JOURNAL: Am J Clin Nutr. 2002;76:365-372
AUTHORS: David J. A. Jenkins
ABSTRACT: Compared with a dairy diet, a soy-based diet improved lipid profile, yielding a calculated reduction in coronary artery disease (CAD) risk, according to a study published in the American Journal of Clinical Nutrition.
COMMENTARY: "Many of the benefits of soy have been attributed to soy isoflavones," write David J. A. Jenkins, from St. Michael's Hospital in Toronto, Ontario, and colleagues.
Study subjects included 23 men and 18 postmenopausal women with elevated cholesterol levels who rotated through three one-month diets that were all very low in saturated fat (less than 5% of energy and less than 50 mg/day of cholesterol). Protein sources were low-fat dairy products and egg substitute in the control diet, and low-fat soymilk and a variety of soy-based meat substitutes such as soy hot dogs and tofu burgers in the two soy protein-containing diets. The high-isoflavone diet contained 50 g soy protein and 73 mg isoflavones daily, and the low-isoflavone diet contained 52 g soy protein and 10 mg isoflavones daily.
Although serum concentrations of low-density lipoprotein (LDL) cholesterol were lower after the high-isoflavone diet, there were no major differences between the high- and low-isoflavone soy protein diets in their beneficial effects. After each soy diet, total cholesterol, LDL to high-density lipoprotein (HDL) ratio cholesterol, homocysteine concentrations, and systolic blood pressure in men were lower than they were after the control diet. Overall CAD risk calculated from blood lipid and blood pressure changes was 10.1%+/-2.7% lower with the soy diets than with the control diet.
STUDY: Neuropathy and Statins
JOURNAL: Neurology 2002;58:1321-1322, 1333-1337
AUTHORS: Dr. Michael Donaghy
ABSTRACT: Cholesterol-lowering drugs called statins may increase the risk of nerve damage called neuropathy, researchers from Denmark suggest.
COMMENTARY: But the well-known benefits of statins far outweigh the risk of neuropathy, which remains very low, the study's authors point out.
Peripheral neuropathy occurs when nerves in the peripheral nervous system--those outside of the brain and spinal cord--become damaged. Symptoms vary but may include tingling, numbness and burning pain as well as decreased sensitivity to temperature or pain. Diabetes, kidney disease, thyroid disease and alcohol abuse can all lead to neuropathy, but the nerve damage, known as polyneuropathy when it affects more than one nerve, may develop independently of these conditions.
As more and more people have started taking statins on a long-term basis, a small number of patients have developed cases of nerve damage with no apparent obvious cause. In a previous study, Dr. David Gaist, of the University of Southern Denmark in Odense, found that statins increased the risk of polyneuropathy, but the study was too small to be definitive.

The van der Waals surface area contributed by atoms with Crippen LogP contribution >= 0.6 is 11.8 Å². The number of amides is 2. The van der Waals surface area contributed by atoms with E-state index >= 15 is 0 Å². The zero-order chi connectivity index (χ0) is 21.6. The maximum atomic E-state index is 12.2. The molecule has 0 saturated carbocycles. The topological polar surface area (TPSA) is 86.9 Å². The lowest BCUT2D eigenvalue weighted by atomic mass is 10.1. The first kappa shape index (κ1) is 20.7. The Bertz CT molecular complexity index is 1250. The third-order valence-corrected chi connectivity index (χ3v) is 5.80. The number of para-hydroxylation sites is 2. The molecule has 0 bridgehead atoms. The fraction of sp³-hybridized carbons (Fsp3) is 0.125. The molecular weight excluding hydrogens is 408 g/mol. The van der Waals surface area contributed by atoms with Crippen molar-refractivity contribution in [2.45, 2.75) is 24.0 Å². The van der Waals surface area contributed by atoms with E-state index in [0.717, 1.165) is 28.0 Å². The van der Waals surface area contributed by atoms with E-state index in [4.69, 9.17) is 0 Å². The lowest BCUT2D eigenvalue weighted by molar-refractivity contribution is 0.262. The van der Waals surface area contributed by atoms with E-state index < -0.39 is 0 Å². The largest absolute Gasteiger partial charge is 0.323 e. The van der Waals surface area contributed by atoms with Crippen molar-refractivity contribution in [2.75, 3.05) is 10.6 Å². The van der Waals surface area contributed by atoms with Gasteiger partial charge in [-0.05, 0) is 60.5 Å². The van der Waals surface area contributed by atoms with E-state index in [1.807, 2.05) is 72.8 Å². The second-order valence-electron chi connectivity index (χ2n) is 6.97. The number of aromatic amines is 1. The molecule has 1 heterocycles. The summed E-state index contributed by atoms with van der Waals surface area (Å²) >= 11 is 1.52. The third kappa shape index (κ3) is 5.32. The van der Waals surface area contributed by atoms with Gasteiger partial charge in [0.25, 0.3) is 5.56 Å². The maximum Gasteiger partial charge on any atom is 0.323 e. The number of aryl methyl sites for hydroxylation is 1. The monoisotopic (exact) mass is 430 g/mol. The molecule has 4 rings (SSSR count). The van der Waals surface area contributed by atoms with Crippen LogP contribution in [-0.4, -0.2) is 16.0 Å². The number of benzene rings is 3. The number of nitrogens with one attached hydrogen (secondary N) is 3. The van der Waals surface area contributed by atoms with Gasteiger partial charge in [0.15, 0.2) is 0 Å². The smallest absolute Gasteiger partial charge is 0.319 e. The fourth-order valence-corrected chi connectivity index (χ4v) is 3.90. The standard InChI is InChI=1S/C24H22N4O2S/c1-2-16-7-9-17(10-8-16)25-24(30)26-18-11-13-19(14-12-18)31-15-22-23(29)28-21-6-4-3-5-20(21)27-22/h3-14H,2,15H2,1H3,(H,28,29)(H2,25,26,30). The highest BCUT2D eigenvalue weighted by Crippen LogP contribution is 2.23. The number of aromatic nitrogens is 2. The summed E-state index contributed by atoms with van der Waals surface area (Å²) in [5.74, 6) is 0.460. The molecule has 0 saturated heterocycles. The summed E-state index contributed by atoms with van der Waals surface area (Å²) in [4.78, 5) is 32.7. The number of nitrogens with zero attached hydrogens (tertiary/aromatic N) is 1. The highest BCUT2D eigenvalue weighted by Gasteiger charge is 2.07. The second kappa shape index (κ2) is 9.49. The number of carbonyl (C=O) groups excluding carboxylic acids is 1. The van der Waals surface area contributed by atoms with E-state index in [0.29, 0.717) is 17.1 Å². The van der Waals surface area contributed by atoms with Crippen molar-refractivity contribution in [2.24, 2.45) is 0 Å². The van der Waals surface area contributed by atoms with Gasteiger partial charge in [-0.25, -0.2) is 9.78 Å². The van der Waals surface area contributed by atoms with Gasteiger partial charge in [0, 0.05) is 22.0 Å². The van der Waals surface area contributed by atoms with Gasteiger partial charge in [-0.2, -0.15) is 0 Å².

Now, Gaist and his colleagues report the results of a larger study that seems to confirm the link between statins and neuropathy. In the population-based study in a Danish county, the researchers identified 166 first-time cases of neuropathy that did not have an obvious cause.
The cases were divided into definite, probable and possible cases depending on how certain the researchers were that the nerve damage could not have been caused by some other condition. Nine of the patients had taken statins, with the average length of treatment being nearly 3 years.
Compared to a "control" group of people who did not have neuropathy, people who had taken statins were 4 to 14 times more likely to develop polyneuropathy that did not have a known cause, according to the report published in the May 14th issue of the journal Neurology.
Several of the statins taken by patients in the study list peripheral neuropathy as a possible side effect. However, even though statins may increase the risk of developing nerve damage, the findings should not discourage the use of the cholesterol-lowering drugs, according to Gaist.
"The positive benefits of statins, particularly on reducing the risk of heart disease, far outweigh the potential risk of developing neuropathy," he said in a news release.
According to Gaist, "These findings shouldn't affect doctor or patient decisions to start using statins. But if people who take statins develop neuropathy symptoms, they should talk with their doctor, who may reconsider the use of statins."
"The overwhelming consideration is that, for those many patients for whom they are indicated, statins seem to provide a major reduction in the incidence of heart attack and stroke, and the many deaths associated with these disorders," Dr. Michael Donaghy, of the University of Oxford in the UK, told Reuters Health.
Any side effects of the drugs must be weighed against this "very substantial benefit," according to Donaghy, who is the author of a related editorial.
Donaghy notes that the study shows that polyneuropathy occurs in 1 out of every 2,200 patients who take statins. This nerve damage likely includes numbness, tingling and pain in the hands and feet, the Oxford physician points out. Although the severity of the neuropathy in patients taking statins is uncertain, Donaghy said it is "unlikely" to cause the same level of disability as a stroke, which might be prevented by statin use.
"Thus, the overall benefit-risk ratio of statins remains firmly in favor of using them in those patients for whom they are indicated to prevent cardiovascular disease," he concluded.
STUDY: Study finds vegetables in allium family beneficial
JOURNAL: Journal of the National Cancer Institute
AUTHORS: Ann Hsing
ABSTRACT: A study found that men who ate about a tenth of an ounce or more a day of garlic were about 50 percent less likely to have prostate cancer.
COMMENTARY: Men in China have the lowest rate of prostate cancer in the world, and a diet rich in garlic, shallots and onions may be one of the reasons. Researchers at the National Cancer Institute report in a new study that a diet with lots of vegetables from the pungent allium food group reduces the risk of prostate cancer by about half. And the common Chinese diet includes hearty servings of these vegetables.
The results showed that those who ate more than a third of an ounce a day from the allium food group — which consists of onions, garlic and shallots — were about 50 percent less likely to have prostate cancer than those who ate less of the foods.